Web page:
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Safety and efficiency of a chest pain diagnostic algorithm with selective outpatient stress testing for emergency department patients with potential ischemic chest pain.

STUDY OBJECTIVE: Chest pain units have been used to monitor and investigate emergency department (ED) patients with potential ischemic chest pain to reduce the possibility of missed acute coronary syndrome. We seek to optimize the use of hospital resources by implementing a chest pain diagnostic algorithm.

METHODS: This was a prospective cohort study of ED patients with potential ischemic chest pain. High-risk patients were referred to cardiology, and patients without ECG or biomarker evidence of ischemia were discharged home after 2 to 6 hours of observation. Emergency physicians scheduled discharged patients for outpatient stress ECGs or radionuclide scans at the hospital within 48 hours. Patients with positive provocative test results were immediately referred back to the ED. The primary outcome was the rate of missed diagnosis of acute coronary syndrome at 30 days.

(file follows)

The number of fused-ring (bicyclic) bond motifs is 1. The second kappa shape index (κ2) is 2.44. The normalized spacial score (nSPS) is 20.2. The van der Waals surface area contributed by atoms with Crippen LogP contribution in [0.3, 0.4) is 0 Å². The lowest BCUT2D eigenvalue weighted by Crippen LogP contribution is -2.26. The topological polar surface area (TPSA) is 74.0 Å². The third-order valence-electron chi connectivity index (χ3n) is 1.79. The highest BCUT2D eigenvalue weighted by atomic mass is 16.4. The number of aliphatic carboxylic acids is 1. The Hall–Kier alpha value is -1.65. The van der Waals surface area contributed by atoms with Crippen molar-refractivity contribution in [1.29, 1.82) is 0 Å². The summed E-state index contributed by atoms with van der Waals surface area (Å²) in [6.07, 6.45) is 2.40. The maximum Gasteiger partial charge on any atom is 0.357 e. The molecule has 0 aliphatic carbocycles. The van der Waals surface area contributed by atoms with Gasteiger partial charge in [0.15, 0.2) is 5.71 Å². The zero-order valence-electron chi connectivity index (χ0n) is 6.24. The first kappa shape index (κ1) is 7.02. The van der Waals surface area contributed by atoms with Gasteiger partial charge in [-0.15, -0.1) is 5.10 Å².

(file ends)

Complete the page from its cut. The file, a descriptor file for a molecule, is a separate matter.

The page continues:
RESULTS: We prospectively followed 1,116 consecutive patients who went through the chest pain diagnostic algorithm, of whom 197 (17.7%) were admitted at the index visit and 254 (22.8%) received outpatient testing on discharge. The 30-day acute coronary syndrome event rate was 10.8%, and the 30-day missed acute coronary syndrome rate was 0% (95% confidence interval 0% to 2.4%). Of the 120 acute coronary syndrome cases, 99 (82.5%) were diagnosed at the index ED visit, and 21 patients (17.5%) received the diagnosis during outpatient stress testing.

CONCLUSION: In ED patients with chest pain, a structured diagnostic approach with time-focused ED decision points, brief observation, and selective application of early outpatient provocative testing appears both safe and diagnostically efficient, even though some patients with acute coronary syndrome may be discharged for outpatient stress testing on the index ED visit.

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